UCLA Hospitals Receives $865K HIPAA Penalty for Lacking to Safeguard Superstar Medical Reports

The Division of Health and Human Services’ Office for Civil Rights has penalized the UCLA Health System $865,500 for HIPAA breaches triggered by letting the medical reports of 2 superstar patients retrieved by non-authorized people.

The 2 patients affected by this safety infringement made objections concerning hospital workers having inappropriate access to their medical reports and alleged the hospital broke the rule by failing to check access to their confidential records. The names of the complainants were not disclosed by the OCR.

HIPAA breaches are alleged to have happened at all 3 of the hospitals run by UCLA Health System. As per an announcement from spokeswoman for UCLA, Dale Tate, Santa Monica UCLA Medical Center, Ronald Reagan UCLA Health Center and Orthopaedic Hospital as well as Resnick Neuropsychiatric Hospital are suspected to have infringed the Health Insurance Portability and Accountability Law of 1996 with the security infringements that happened between 2005 and 2009.

During this interval there were many cases of workers prying and many members of staff were sacked for seeing at the medical records of superstars including Britney Spears, Farah Fawcett and Maria Shriver, the latter had her information retrieved during her period as California First Lady. The high profile secrecy breaches were reported greatly in the mass media, with The Times the first to inform the revelations in a 2008 article.

The secrecy invasions resulted in the induction of new State law to raise the financial fines that might be applied for an illegal revelation of patient health info, with the new rules implemented since Jan 1, 2009. It was at this time that the Office for Civil Rights began probing the illegal revelations that had allegedly happened at the hospital.

The investigation revealed repeated instances of invasions of patient secrecy by workers with at least one instance originating from the nursing director’s office. The OCR informed that in both 2005 and 2008 workers “repetitively and without an approved reason” retrieved the guarded health info of many patients.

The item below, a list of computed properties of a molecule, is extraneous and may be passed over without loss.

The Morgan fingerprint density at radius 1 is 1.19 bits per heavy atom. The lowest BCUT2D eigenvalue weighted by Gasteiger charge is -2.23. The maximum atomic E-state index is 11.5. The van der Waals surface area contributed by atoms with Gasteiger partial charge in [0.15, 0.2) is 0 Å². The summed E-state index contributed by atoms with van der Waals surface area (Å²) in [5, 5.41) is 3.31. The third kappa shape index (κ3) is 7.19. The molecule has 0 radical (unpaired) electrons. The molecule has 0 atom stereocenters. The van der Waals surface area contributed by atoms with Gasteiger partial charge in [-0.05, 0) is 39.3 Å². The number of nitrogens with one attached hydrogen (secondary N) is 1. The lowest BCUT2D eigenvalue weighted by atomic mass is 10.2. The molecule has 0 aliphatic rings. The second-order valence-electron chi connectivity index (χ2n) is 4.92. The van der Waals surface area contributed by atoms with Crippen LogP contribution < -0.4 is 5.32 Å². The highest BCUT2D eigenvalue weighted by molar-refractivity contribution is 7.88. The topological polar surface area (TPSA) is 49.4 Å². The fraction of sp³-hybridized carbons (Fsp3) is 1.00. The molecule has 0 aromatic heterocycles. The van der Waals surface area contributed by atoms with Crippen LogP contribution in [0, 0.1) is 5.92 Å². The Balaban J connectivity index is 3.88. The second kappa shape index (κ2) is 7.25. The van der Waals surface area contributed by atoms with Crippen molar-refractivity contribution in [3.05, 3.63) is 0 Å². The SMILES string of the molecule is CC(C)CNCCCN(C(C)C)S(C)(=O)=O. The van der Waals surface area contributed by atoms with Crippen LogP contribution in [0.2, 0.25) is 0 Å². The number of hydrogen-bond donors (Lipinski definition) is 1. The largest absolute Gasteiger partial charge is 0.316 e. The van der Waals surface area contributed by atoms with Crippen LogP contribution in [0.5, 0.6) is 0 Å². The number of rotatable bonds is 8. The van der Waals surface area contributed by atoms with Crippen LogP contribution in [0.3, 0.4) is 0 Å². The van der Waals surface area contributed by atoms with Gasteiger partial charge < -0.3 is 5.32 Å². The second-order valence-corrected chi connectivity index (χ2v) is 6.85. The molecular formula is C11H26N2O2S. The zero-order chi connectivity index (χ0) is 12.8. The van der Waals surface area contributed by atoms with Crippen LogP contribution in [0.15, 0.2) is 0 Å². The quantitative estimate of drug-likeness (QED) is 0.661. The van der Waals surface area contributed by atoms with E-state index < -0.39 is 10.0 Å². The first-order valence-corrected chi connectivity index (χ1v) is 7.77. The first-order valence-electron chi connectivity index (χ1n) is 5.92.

The settlement agreement didn’t name the individuals affected, though an article in the L.A Times hints the timing relates to Farah Fawcett’s confessions to the Ronald Reagan UCLA Medical Center. The statement also suggests that the worker involved is Lawanda Jackson, an administrative expert who was sacked for supposedly retrieving the celebrity’s files and selling them to the National Enquirer.

The settlement is the consequence of many failures to remedy the security and privacy deficits at the hospitals as well as to effectively control risk. The hospital also didn’t succeed to apply adequate controls after security infringements to avoid cases from reoccurring.

In a statement by Director of the Office for Civil Rights, Georgina Verdugo, he said “Workers should undoubtedly know that casual evaluation for personal interest of patients’ safeguarded health info is not acceptable and contrary to the rule,” she also verified that healthcare providers “will be held responsible for workers who retrieve safeguarded health info to satisfy their own personal inquisitiveness.”

In addition to the fiscal fine, UCLA Health System should develop a plan of action to confront the security deficits and recommend the OCR of the measures it will be taking to safeguard patient secrecy and avoid more security infringements. The OCR needs updates to policies, recurring reports on progress and verification of processes being put into practice for a duration of 3 years. UCLA has now hired a member of staff to supervise the action plan.

Part of the measure being taken contains the facility of additional staff HIPAA training on secrecy protection and new plans will be created to increase safety. A new system for checking access to patient data will be applied to make sure that if any member of the staff accesses patient files, a rapid measure can be taken to lessen any damage produced.

After the settlement was declared, Dr. David T. Feinberg, CE of UCLA Health Stems, issued a statement verifying the healthcare provider’s pledge to protect the secrecy of its patients and said “We value the involvement as well as suggestions made by [the] OCR in this subject and will completely abide by the idea of correction it has prepared. We remain cautious and proactive to make sure that our patients’ privileges continue to be safeguarded at all times.”

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Mark Wilson

Mark Wilson is a news reporter specializing in information technology cyber security. Mark has contributed to leading publications and spoken at international forums with a focus on cybersecurity threats and the importance of data privacy. Mark is a computer science graduate.